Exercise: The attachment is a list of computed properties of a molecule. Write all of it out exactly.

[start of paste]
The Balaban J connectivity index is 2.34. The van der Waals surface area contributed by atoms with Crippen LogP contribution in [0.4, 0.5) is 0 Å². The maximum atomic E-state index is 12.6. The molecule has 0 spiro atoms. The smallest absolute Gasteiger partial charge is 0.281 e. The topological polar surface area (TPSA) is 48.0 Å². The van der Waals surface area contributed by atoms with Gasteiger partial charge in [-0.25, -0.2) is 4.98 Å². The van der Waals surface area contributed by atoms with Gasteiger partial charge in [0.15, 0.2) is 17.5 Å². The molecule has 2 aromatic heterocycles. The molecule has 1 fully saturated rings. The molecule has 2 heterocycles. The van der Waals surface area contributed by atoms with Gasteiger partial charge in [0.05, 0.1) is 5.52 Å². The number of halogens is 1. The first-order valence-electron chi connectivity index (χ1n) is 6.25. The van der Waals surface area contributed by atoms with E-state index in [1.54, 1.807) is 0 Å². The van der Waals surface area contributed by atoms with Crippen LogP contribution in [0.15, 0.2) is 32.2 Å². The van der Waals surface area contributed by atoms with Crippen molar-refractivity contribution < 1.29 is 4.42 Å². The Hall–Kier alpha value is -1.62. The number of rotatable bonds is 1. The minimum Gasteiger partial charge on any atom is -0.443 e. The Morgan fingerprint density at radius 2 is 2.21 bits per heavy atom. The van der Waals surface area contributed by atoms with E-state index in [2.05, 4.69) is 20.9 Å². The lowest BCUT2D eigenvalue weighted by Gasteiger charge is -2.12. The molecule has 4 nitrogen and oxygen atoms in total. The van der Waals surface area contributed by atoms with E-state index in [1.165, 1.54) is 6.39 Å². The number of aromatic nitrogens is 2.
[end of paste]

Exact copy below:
The Balaban J connectivity index is 2.34. The van der Waals surface area contributed by atoms with Crippen LogP contribution in [0.4, 0.5) is 0 Å². The maximum atomic E-state index is 12.6. The molecule has 0 spiro atoms. The smallest absolute Gasteiger partial charge is 0.281 e. The topological polar surface area (TPSA) is 48.0 Å². The van der Waals surface area contributed by atoms with Gasteiger partial charge in [-0.25, -0.2) is 4.98 Å². The van der Waals surface area contributed by atoms with Gasteiger partial charge in [0.15, 0.2) is 17.5 Å². The molecule has 2 aromatic heterocycles. The molecule has 1 fully saturated rings. The molecule has 2 heterocycles. The van der Waals surface area contributed by atoms with Gasteiger partial charge in [0.05, 0.1) is 5.52 Å². The number of halogens is 1. The first-order valence-electron chi connectivity index (χ1n) is 6.25. The van der Waals surface area contributed by atoms with E-state index in [1.54, 1.807) is 0 Å². The van der Waals surface area contributed by atoms with Crippen LogP contribution in [0.15, 0.2) is 32.2 Å². The van der Waals surface area contributed by atoms with Crippen molar-refractivity contribution < 1.29 is 4.42 Å². The Hall–Kier alpha value is -1.62. The number of rotatable bonds is 1. The minimum Gasteiger partial charge on any atom is -0.443 e. The Morgan fingerprint density at radius 2 is 2.21 bits per heavy atom. The van der Waals surface area contributed by atoms with E-state index in [2.05, 4.69) is 20.9 Å². The lowest BCUT2D eigenvalue weighted by Gasteiger charge is -2.12. The molecule has 4 nitrogen and oxygen atoms in total. The van der Waals surface area contributed by atoms with E-state index in [1.165, 1.54) is 6.39 Å². The number of aromatic nitrogens is 2.